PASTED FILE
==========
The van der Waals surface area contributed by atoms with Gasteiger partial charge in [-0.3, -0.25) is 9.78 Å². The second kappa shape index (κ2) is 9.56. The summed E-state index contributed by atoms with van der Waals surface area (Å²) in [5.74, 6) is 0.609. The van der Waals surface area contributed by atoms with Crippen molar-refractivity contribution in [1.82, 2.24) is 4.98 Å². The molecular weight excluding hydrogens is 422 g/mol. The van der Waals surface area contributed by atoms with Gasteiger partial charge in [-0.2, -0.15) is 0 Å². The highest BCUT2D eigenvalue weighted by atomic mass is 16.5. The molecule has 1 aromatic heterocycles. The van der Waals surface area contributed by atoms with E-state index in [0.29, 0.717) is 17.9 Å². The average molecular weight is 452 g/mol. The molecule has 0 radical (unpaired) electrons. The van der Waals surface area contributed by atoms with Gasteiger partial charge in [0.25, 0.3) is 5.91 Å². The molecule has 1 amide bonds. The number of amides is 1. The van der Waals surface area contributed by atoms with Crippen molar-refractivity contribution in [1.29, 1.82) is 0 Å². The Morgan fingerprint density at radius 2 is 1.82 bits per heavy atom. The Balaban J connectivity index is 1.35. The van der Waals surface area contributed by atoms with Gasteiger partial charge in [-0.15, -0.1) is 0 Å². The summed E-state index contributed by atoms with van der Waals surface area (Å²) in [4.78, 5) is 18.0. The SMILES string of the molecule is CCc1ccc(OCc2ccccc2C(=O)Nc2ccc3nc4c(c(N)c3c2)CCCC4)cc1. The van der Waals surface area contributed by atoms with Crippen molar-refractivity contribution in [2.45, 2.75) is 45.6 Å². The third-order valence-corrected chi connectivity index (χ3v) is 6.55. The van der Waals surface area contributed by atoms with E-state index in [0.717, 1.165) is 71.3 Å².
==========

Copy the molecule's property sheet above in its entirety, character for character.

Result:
The van der Waals surface area contributed by atoms with Gasteiger partial charge in [-0.3, -0.25) is 9.78 Å². The second kappa shape index (κ2) is 9.56. The summed E-state index contributed by atoms with van der Waals surface area (Å²) in [5.74, 6) is 0.609. The van der Waals surface area contributed by atoms with Crippen molar-refractivity contribution in [1.82, 2.24) is 4.98 Å². The molecular weight excluding hydrogens is 422 g/mol. The van der Waals surface area contributed by atoms with Gasteiger partial charge in [-0.2, -0.15) is 0 Å². The highest BCUT2D eigenvalue weighted by atomic mass is 16.5. The molecule has 1 aromatic heterocycles. The van der Waals surface area contributed by atoms with E-state index in [0.29, 0.717) is 17.9 Å². The average molecular weight is 452 g/mol. The molecule has 0 radical (unpaired) electrons. The van der Waals surface area contributed by atoms with Gasteiger partial charge in [0.25, 0.3) is 5.91 Å². The molecule has 1 amide bonds. The number of amides is 1. The van der Waals surface area contributed by atoms with Crippen molar-refractivity contribution in [1.29, 1.82) is 0 Å². The Morgan fingerprint density at radius 2 is 1.82 bits per heavy atom. The Balaban J connectivity index is 1.35. The van der Waals surface area contributed by atoms with Gasteiger partial charge in [-0.15, -0.1) is 0 Å². The summed E-state index contributed by atoms with van der Waals surface area (Å²) in [4.78, 5) is 18.0. The SMILES string of the molecule is CCc1ccc(OCc2ccccc2C(=O)Nc2ccc3nc4c(c(N)c3c2)CCCC4)cc1. The van der Waals surface area contributed by atoms with Crippen molar-refractivity contribution in [2.45, 2.75) is 45.6 Å². The third-order valence-corrected chi connectivity index (χ3v) is 6.55. The van der Waals surface area contributed by atoms with E-state index in [0.717, 1.165) is 71.3 Å².